So, the Opus Dei Director received a formal document on CDF stationary (Protocol No. 52597) on October 10th, that was backed-up by a faxed copy on October 15th (Protocol No. 52596).
What about Anaia’s family and his lawyers?
They were never informed that the canonical query was even underway and were never called upon by the Dicastery to present their evidence and expert witnesses. What they got was a phone call days later (not from Bishop Iceta but his aide, Vicar Don Angel Unzueta). But no formal written confirmation of the decision to close the case was forthcoming from the Vatican.
How could the CDF have held a thorough and impartial hearing of the Gaztelueta case without any representation from the attorneys representing the alleged victim and his family?
Also, we know that Opus Dei had secured the victim’s family file. The same file the father had given to Pope Francis, who in turn had given it to the CDF. Who in the CDF had given it to the Prelature?
How does that work?
Parents Learn of CDF Decision from Local Press
While Anaia and his parents and lawyers were still oblivious to the fact that the long awaited canonical inquiry of the CDF has come and gone, on October 12, 2015, an international press statement was simultaneously released by the Information Office of Opus Dei in Rome and the Directorate of Gaztelueta and reproduced almost verbatim by Opus Dei media outlets like Crux.
In a follow-up letter addressed to Gaztelueta families, Director Goyarrola claimed that the school and the accused perp have been declared innocent of any crime or wrongdoing
But the CDF never declared that Martinez was innocent of the crime of pederasty or that the school was blameless. The Dicastery simply stated the “canonical crimes” it investigated “have not been proven.” Or the statement may have meant that the accused, being a layman, not a cleric, falls outside the jurisdiction and competency of the CDF.
But what other conclusions could the CDF have come to when the only testimonies and documents it reviewed were from the defense, and when the attorneys for the prosecution were never heard from?
What Kind of Evidence Did Opus Dei Provide to the CDF
The obvious questions this writer will attempt to answer now are – Did Opus Dei intervene directly or indirectly in the Congregation’s decision? Or, perhaps, one better – Did Opus Dei canon lawyers go so far as to write the decision that Archbishop Ladaria signed onto?
There is one piece of evidence that we know from hindsight that supports the charge that even though Opus Dei as a third party for the defense in the Gaztelueta case should have resisted the temptation to use its influence inside the Vatican 1) to close the case in favor of the school and the alleged perpetrator, and 2) to influence any future civil trials in which the Prelature will find itself sitting in the dock next to the accused and the school. It did not.
Ironically, it is none other than Father Silverio whom we must thank for providing us with information regarding this charge.
In an article on the CDF inquiry which was published by El Correo on October 12, 2015, Silverio told his interviewer that he counted on the “estimable help” of an “expert psychologist” in the Gazteluleta case who had filed his report on the victim with the CDF.
Who was this mysterious “expert psychologist?” Silverio doesn’t give us his name.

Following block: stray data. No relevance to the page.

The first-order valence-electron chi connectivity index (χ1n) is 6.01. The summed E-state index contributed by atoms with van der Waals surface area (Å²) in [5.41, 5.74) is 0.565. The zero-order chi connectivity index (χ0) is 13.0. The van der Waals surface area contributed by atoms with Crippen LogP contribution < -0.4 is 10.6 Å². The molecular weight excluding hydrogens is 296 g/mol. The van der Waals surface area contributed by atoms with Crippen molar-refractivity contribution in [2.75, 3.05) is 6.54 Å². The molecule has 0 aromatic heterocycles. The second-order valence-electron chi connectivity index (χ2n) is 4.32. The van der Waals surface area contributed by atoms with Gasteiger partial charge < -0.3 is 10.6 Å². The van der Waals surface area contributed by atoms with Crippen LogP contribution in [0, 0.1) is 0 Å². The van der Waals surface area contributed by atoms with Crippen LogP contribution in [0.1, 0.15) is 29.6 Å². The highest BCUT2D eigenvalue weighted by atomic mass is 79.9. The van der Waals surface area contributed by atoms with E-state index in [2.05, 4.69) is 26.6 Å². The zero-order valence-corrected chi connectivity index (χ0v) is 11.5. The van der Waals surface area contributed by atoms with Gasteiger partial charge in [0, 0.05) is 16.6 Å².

But we are certain it wasn’t the victim’s attending physician, Dr. Inaki Viar, who is a psychiatrist not a psychologist, because Viar was never asked to provide oral or written testimony to the CDF on the nature of the crimes against Anaia that I have highlighted in Part I of this article.
Indeed, according to Anaia’s family, no such person has ever contacted either the victim, his family or his lawyer to arrange for such an interview.
Might Silverio have been referring to Father Filipe?
There is no biographical data to show that Father Filipe holds a degree in psychology and he didn’t introduce himself as a practicing psychologist when he interviewed the victim and his family with Silverio.
But even if Filipe does hold a degree in psychology, of what value would Filipe’s report on the mental and emotional status of the victim be after this brief encounter when compared to a report from Dr. Viar who treated Anaia for years after the boy’s assault?
And if Silverio was not referring to Filipe, then to what phantom psychologist do we attribute the report on the condition of the victim that was submitted to the CDF?
Could the report submitted to the CDF as evidence and/or written testimony by this “expert psychologist” possibly have been created by someone from the Department of Psychiatry and Medical Psychology at the University of Navarra?
I don’t know. I’m just asking out loud. But I’m sure the Prelature knows who did write the psychological profile of the victim for the CDF. Perhaps it will tell us… one day … but not just yet.
In the meantime, the victim’s father has asked Pope Francis, who he admires and respects, to declare the October 2, 2015, decision of the Congregation for the Doctrine of the Faith, null and void.
Why? I do not understand. One is never to win over Opus Dei at the Vatican, no matter how just the cause.
But it appears still that “Hope springs eternal in the human breast,” for those who do not understand what Opus Dei is about, or what has happened to Truth and Justice and Compassion in the post-Conciliar Church.
But at least for now, the matter appears to be a dead letter, and the family is free to concentrate on the civil trial at hand.
The Current Legal Status of the Gaztelueta Case
Here on the secular front, there appears to be good news.
The formal complaint that the young man filed when he came of age at 18 has been making its way up the Spanish legal system for several years now.
The case now rests in the hand of Judge Emilo Lamo de Espinosa, who is also a member of the Royal Academy off Moral and Political Sciences, the European Academy of Arts and Sciences and the Editorial Board of the International Journal of Transparency and Integrity.